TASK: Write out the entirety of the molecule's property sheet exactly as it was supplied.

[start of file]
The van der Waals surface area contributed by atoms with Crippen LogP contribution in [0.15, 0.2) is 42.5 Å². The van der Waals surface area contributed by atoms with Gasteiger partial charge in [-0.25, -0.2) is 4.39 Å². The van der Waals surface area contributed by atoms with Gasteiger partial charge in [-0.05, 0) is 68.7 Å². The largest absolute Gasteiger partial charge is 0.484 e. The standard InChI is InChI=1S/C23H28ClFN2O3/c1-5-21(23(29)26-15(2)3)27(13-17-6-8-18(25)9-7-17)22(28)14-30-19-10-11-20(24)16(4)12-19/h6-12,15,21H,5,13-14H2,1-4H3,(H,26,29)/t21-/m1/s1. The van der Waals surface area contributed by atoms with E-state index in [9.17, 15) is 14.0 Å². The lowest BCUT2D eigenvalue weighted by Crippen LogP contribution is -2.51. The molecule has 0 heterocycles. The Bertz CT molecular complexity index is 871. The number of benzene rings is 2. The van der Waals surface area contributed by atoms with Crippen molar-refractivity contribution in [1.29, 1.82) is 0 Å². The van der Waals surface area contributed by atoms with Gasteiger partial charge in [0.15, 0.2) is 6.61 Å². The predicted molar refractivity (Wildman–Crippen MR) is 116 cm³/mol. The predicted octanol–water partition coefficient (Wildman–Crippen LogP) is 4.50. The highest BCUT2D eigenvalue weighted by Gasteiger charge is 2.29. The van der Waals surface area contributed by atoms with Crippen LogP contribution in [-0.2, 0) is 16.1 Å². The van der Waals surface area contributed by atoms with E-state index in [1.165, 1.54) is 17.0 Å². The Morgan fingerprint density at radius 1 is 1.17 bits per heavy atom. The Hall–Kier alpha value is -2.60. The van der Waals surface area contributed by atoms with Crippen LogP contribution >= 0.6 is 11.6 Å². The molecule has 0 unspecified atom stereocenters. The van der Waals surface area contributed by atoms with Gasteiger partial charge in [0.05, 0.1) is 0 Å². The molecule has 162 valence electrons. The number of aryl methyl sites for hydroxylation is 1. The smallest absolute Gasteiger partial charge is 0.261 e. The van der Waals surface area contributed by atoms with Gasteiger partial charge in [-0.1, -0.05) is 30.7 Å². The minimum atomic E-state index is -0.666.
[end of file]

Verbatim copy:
The van der Waals surface area contributed by atoms with Crippen LogP contribution in [0.15, 0.2) is 42.5 Å². The van der Waals surface area contributed by atoms with Gasteiger partial charge in [-0.25, -0.2) is 4.39 Å². The van der Waals surface area contributed by atoms with Gasteiger partial charge in [-0.05, 0) is 68.7 Å². The largest absolute Gasteiger partial charge is 0.484 e. The standard InChI is InChI=1S/C23H28ClFN2O3/c1-5-21(23(29)26-15(2)3)27(13-17-6-8-18(25)9-7-17)22(28)14-30-19-10-11-20(24)16(4)12-19/h6-12,15,21H,5,13-14H2,1-4H3,(H,26,29)/t21-/m1/s1. The van der Waals surface area contributed by atoms with E-state index in [9.17, 15) is 14.0 Å². The lowest BCUT2D eigenvalue weighted by Crippen LogP contribution is -2.51. The molecule has 0 heterocycles. The Bertz CT molecular complexity index is 871. The number of benzene rings is 2. The van der Waals surface area contributed by atoms with Crippen molar-refractivity contribution in [1.29, 1.82) is 0 Å². The van der Waals surface area contributed by atoms with Gasteiger partial charge in [0.15, 0.2) is 6.61 Å². The predicted molar refractivity (Wildman–Crippen MR) is 116 cm³/mol. The predicted octanol–water partition coefficient (Wildman–Crippen LogP) is 4.50. The highest BCUT2D eigenvalue weighted by Gasteiger charge is 2.29. The van der Waals surface area contributed by atoms with Crippen LogP contribution in [-0.2, 0) is 16.1 Å². The van der Waals surface area contributed by atoms with E-state index in [1.165, 1.54) is 17.0 Å². The Morgan fingerprint density at radius 1 is 1.17 bits per heavy atom. The Hall–Kier alpha value is -2.60. The van der Waals surface area contributed by atoms with Crippen LogP contribution >= 0.6 is 11.6 Å². The molecule has 0 unspecified atom stereocenters. The van der Waals surface area contributed by atoms with Gasteiger partial charge in [0.05, 0.1) is 0 Å². The molecule has 162 valence electrons. The number of aryl methyl sites for hydroxylation is 1. The smallest absolute Gasteiger partial charge is 0.261 e. The van der Waals surface area contributed by atoms with Gasteiger partial charge in [-0.1, -0.05) is 30.7 Å². The minimum atomic E-state index is -0.666.